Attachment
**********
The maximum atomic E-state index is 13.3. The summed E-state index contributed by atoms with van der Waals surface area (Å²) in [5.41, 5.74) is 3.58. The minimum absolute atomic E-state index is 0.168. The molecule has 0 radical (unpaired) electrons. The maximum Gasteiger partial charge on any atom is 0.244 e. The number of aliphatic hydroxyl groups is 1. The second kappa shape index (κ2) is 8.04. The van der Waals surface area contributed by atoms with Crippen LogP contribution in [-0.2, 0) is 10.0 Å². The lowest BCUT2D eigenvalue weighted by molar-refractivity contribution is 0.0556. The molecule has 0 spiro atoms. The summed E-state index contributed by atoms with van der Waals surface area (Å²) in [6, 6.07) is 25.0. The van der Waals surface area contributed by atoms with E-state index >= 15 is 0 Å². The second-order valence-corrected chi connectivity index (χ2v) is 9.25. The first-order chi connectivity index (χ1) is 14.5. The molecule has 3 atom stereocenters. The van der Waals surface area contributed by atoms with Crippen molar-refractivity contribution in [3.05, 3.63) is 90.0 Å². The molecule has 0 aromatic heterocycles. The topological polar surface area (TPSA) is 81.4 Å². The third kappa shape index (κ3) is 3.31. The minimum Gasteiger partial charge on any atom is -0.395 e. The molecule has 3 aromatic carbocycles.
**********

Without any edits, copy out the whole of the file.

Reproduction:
The maximum atomic E-state index is 13.3. The summed E-state index contributed by atoms with van der Waals surface area (Å²) in [5.41, 5.74) is 3.58. The minimum absolute atomic E-state index is 0.168. The molecule has 0 radical (unpaired) electrons. The maximum Gasteiger partial charge on any atom is 0.244 e. The number of aliphatic hydroxyl groups is 1. The second kappa shape index (κ2) is 8.04. The van der Waals surface area contributed by atoms with Crippen LogP contribution in [-0.2, 0) is 10.0 Å². The lowest BCUT2D eigenvalue weighted by molar-refractivity contribution is 0.0556. The molecule has 0 spiro atoms. The summed E-state index contributed by atoms with van der Waals surface area (Å²) in [6, 6.07) is 25.0. The van der Waals surface area contributed by atoms with E-state index >= 15 is 0 Å². The second-order valence-corrected chi connectivity index (χ2v) is 9.25. The first-order chi connectivity index (χ1) is 14.5. The molecule has 3 atom stereocenters. The van der Waals surface area contributed by atoms with Crippen molar-refractivity contribution in [3.05, 3.63) is 90.0 Å². The molecule has 0 aromatic heterocycles. The topological polar surface area (TPSA) is 81.4 Å². The third kappa shape index (κ3) is 3.31. The minimum Gasteiger partial charge on any atom is -0.395 e. The molecule has 3 aromatic carbocycles.